It is amazing to learn how much the East German intelligence agency Stasi spied on and influenced British politics. The Stasi was a kind of branch office for the KGB, a placeholder for Moscow (like Ukrainian operators would seem to be a placeholder for Moscow today), and, according to Anthony Glees, the top British expert on the subject, "Britain and especially London were riddled with Stasi spies of one kind or another."
Glees' quotation is from his 2003 book, The Stasi Files: East Germany's Secret Operations Against Britain, which focuses on the decade spanning 1979 to 1989, the year that East Germany dissolved itself. For ten years, from 1992 to 2002, scholars like Glees were able to study such nefarious matters inside the the Stasi archive, which, for that golden-opportunity-decade, was "the only security and intelligence service archive in the world ... open to scholars."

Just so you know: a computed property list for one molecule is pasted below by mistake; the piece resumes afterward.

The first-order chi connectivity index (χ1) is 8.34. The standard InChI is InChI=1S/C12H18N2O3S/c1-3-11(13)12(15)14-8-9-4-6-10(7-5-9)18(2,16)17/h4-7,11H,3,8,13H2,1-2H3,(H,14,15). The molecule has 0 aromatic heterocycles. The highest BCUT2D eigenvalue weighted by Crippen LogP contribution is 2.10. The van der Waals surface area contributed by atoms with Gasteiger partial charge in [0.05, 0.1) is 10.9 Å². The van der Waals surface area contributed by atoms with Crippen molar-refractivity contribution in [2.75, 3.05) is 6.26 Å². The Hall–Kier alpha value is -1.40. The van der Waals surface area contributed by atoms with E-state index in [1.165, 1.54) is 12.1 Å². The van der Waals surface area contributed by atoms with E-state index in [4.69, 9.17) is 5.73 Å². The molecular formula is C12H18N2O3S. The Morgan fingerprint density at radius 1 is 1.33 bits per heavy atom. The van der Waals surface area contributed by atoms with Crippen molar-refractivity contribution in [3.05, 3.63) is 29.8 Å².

These documents of treachery and subversion may have other repositories, not least being the CIA.
According to Glees, sometime in 1989, the CIA was able to buy for $1 million a large cache of Stasi files which included the cover or code names of the British Stasi agents and their real, or "clear" names.
As is discussed below, it seems probable that the only complete record of the true identities of the Stasi's Western spies is now held by the CIA, which may or may not choose to make it public at some times in the future. Sources close to the CIA insist that the names will never be made public because there is an "operational aspect" to possessing them. What this means is that the CIA may see some use in the people concerned. perhaps as double agents, in the future. (Emphasis added.)
This is something to bear in mind as we try to understand British involvement in the anti-Trump conspiracy.